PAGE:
However, some remain dubious of the pace of play improvements from this rule.

Many will cite the infrequency of someone who is ready and wants to putt without someone else nearby to attend or remove the flagstick. Others will point out that every time someone who feels having the flagstick in offers an advantage (see below), they will put back an already removed flagstick. For example, a player facing a 20-foot uphill putt takes the flagstick out, believing that he either doesn’t need any advantage or that leaving the flagstick in will be a disadvantage. A player putting after him has a slick, 18-foot downhill putt, and wishes to put the flagstick back in the hole, slowing down play.

An Advantage or Not?

There has been a long-standing debate about whether or not there is an advantage in removing the flagstick from the hole when chipping or putting from off the green.

This rules change will push the debate onto the putting green itself, as players will no doubt debate whether putting with the flagstick in or out yields the biggest advantage – or any advantage at all.

The USGA and R&A have stated that on balance it is expected that there should be no advantage in being able to putt with the unattended flagstick in the hole:

  • In some cases the ball may strike the flagstick and bounce out of the hole when it might otherwise have been holed, and
  • In other cases the ball may hit the flagstick and finish in the hole when it might otherwise have missed.

However, some years ago, extensive testing was done to see the effects of leaving the flagstick in when putting from on the green and on short chips from off the green.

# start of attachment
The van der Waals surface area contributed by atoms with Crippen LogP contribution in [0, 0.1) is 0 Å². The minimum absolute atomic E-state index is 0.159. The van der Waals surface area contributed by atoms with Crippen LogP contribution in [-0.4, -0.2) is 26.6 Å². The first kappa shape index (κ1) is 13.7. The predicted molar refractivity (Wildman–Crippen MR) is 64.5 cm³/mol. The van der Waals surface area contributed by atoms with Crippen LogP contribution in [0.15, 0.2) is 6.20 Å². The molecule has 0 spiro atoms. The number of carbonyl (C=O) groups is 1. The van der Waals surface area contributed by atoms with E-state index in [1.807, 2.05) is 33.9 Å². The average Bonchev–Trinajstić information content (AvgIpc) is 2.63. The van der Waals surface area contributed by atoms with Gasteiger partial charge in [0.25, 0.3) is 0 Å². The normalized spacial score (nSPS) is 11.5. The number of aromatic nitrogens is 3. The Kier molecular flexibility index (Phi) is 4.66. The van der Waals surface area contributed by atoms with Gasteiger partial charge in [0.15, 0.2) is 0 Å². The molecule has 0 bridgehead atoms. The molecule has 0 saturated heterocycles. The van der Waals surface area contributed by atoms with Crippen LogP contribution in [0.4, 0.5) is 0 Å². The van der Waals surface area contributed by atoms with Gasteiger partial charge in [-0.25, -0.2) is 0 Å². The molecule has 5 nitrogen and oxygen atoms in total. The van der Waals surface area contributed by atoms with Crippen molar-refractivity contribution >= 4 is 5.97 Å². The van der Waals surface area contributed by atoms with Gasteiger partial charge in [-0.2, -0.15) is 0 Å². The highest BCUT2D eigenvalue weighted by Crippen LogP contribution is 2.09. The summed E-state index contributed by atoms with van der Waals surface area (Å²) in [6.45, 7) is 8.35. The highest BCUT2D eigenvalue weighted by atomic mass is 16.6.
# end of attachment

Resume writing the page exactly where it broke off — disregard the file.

Leaving it in when making a stroke that was likely to pass the hole showed that there was a significantly better outcome with the ball hitting the flagstick than when the flagstick was out and the ball ran over the hole. The advantage when taking short putts was less conclusive.

Dave Wedzik and Erik J. Barzeski conducted a similar study and concluded that if your distance control is such that the ball will roll three feet past the hole or less (were the hole covered), there is no real advantage nor disadvantage. The ball isn’t moving fast enough for the results to change. But the faster your ball is moving, the greater the advantage. Putts that would otherwise miss can go in, and putts that would race several feet by will go in or stay much closer to the hole.

Their recommendation: if you’re certain that you can control your putt’s speed to within a few feet of the hole, go ahead and take the flagstick out if you’d like. If you think there’s a reasonably small chance that you could hit the ball more than three feet past the hole, leaving the flagstick in will offer an advantage, unless:

  • the flagstick is leaning toward your ball so much that a ball literally won’t fit in the hole.
  • the flagstick is rattling around in the hole due to high winds, in which case there’s a chance it could “knock” your ball away from the hole a bit.

Time will tell whether this change lasts, as it has a number of doubters.